The all-new Aurion, to be launched next April, will be no less significant.
The company is sticking with its two-pronged Camry/Aurion strategy with the new generation, but management must be worried about Aurion’s standing in the marketplace.
While we have previously documented its sales decline (now down 25.7 per cent YTD), Altona production figures also show how domestic Aurion production fell sharply in 2010 for the third year in a row, hitting 11,357 units – down from its record 2007 result (its first full year) to 17,403 a year later and 13,245 in 2009.
As at September 1, Aurion production for the local market is at 7640 units for the year, which is around the same build rate as last year.
Aurion’s plight highlights the continued strain on the Australian large-car market and, as with the regular Camry, throws up the question of the extent to which the hybrid Camry is stealing its thunder, given Aurion’s close connections to the mid-size model and Toyota’s strategy of launching the hybrid with direct comparisons to the Holden Commodore and Ford Falcon.
Toyota will be looking for significant export growth from Aurion when it enters its new generation. After exporting 12,695 Aurions in 2007, the shipping news turned sour in both 2008 and 2009 with annual exports of 9350 and 8243 respectively, only to improve last year with 12,117 units as Camry exports also picked up, reaching 69,969 after falling to 54,896 in 2009.
So far this year Toyota has exported 6246 Aurionss, while Camry exports are at 39,029 over the same period.
Total output from the Altona plant over the past decade – which included Avalon until 2005 – has fluctuated but nonetheless grown in substantial terms, from a low of 86,540 (2002) to breaking through 100,000 (with 113,614 units) in 2003 and then holding that mark until 2007, when Toyota’s exports boomed and Australian buyers responded well to the redesigned Camry and the Aurion (which succeeded the Avalon and Camry V6) launched the previous year.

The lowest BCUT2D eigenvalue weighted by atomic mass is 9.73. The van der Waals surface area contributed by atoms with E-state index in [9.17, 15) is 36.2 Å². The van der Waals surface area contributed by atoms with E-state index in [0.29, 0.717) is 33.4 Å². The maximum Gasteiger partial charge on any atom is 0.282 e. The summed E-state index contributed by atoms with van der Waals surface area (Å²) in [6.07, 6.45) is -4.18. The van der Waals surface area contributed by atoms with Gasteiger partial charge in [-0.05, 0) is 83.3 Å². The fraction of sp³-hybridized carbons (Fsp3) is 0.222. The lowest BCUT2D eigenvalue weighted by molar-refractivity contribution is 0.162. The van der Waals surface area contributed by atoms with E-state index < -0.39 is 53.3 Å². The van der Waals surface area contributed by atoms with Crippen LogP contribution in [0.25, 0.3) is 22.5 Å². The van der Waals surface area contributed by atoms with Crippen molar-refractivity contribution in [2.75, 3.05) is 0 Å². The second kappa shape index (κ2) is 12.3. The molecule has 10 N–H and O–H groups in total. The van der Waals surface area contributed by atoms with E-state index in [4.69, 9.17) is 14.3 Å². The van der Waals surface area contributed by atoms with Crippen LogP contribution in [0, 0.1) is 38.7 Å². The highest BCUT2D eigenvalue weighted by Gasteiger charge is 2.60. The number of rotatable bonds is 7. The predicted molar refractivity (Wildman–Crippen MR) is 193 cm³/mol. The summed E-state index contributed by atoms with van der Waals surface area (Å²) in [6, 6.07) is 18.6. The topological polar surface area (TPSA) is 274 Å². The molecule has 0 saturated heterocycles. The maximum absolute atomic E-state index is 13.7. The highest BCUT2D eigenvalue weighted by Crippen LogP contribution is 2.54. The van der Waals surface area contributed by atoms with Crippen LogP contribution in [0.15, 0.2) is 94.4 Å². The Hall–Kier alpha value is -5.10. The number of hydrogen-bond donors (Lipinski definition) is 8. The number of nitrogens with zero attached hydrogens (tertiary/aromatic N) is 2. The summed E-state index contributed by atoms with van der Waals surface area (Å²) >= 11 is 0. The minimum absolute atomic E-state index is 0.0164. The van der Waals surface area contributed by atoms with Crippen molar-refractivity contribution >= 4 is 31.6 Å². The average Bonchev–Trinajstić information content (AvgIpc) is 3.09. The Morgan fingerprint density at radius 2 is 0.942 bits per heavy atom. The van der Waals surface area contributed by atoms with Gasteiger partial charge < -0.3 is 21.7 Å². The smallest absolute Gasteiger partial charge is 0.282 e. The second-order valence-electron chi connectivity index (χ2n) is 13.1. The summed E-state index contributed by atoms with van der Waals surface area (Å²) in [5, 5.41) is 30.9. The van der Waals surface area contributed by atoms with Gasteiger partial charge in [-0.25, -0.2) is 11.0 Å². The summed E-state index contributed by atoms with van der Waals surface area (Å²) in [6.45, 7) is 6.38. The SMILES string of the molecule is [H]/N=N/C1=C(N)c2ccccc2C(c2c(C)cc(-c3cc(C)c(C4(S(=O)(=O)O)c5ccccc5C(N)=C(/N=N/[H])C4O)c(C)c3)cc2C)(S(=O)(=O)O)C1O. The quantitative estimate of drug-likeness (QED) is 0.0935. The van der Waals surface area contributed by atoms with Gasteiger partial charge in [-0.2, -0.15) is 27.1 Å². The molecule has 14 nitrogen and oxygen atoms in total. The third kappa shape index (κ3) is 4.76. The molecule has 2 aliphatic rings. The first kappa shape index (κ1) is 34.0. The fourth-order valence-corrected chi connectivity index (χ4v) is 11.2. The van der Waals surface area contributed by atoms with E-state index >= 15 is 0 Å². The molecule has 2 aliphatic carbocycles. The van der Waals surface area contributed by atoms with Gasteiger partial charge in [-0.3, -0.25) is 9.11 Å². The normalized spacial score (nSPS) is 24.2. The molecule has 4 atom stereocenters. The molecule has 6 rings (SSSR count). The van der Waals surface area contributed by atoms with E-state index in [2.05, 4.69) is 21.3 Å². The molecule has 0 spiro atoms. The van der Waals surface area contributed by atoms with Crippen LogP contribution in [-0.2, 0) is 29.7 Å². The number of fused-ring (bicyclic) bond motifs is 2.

Last year, Toyota produced 118,881 vehicles - up from 96,797 in 2009.
This year, Toyota expects Altona production to reach only 88,000 units as a result of the devastating Japanese earthquake and the changeover to the new Camry – as at September 1, it had built 67,490 vehicles – while next year it is aiming to break through 100,000 units and push on upwards from there.
To put things further into perspective, Holden production has fallen dramatically from 119,246 units in 2008 to 66,724 in 2009 and 66,245 last year. Of those, exports have plummeted from 56,235 in 2008 to just 6922 in 2009 and 7817 last year.
The company said it was unable to ‘readily’ break the figures down into body styles or models, such as Commodore sedan, wagon, utility and long-wheelbase vehicles but they clearly show that Holden has lost significant export volume to the Middle East and the United States.
Of course, production is this year ramping up with the Cruze small car now rolling off the line at Holden’s Elizabeth assembly plant in Adelaide, along with police cars for Chevrolet in the US.
Production at Ford Australia’s Broadmeadows plant in Melbourne, meanwhile, fell from 61,712 cars in 2008 to 54,557 in 2009, but climbed back slightly last year to 57,362 units. Of these, exports (primarily to New Zealand) accounted for 4041 units in 2008, compared to 2794 in 2009 and 3657 in 2010.
Breaking the figures down further, Falcon sedan production has remained fairly steady at around 30,000 units a year, with the Territory SUV and Falcon ute accounting for around 11,000 to 13,000 units each.
Specifically, in 2008 Ford built 29,267 Falcon sedans, 6856 Falcon wagons, 12,791 Territorys and 12,798 utes. In 2009, Falcon sedan and wagon volume fell to 27,824 and 4630 units respectively, while Territory and ute accounted for 11,181 and 10,922 units respectively.
Last year, Ford built 30,130 Falcon sedans, its final 3133 Falcon wagons (discontinued in June), plus 13,203 Territorys and 10,896 utes.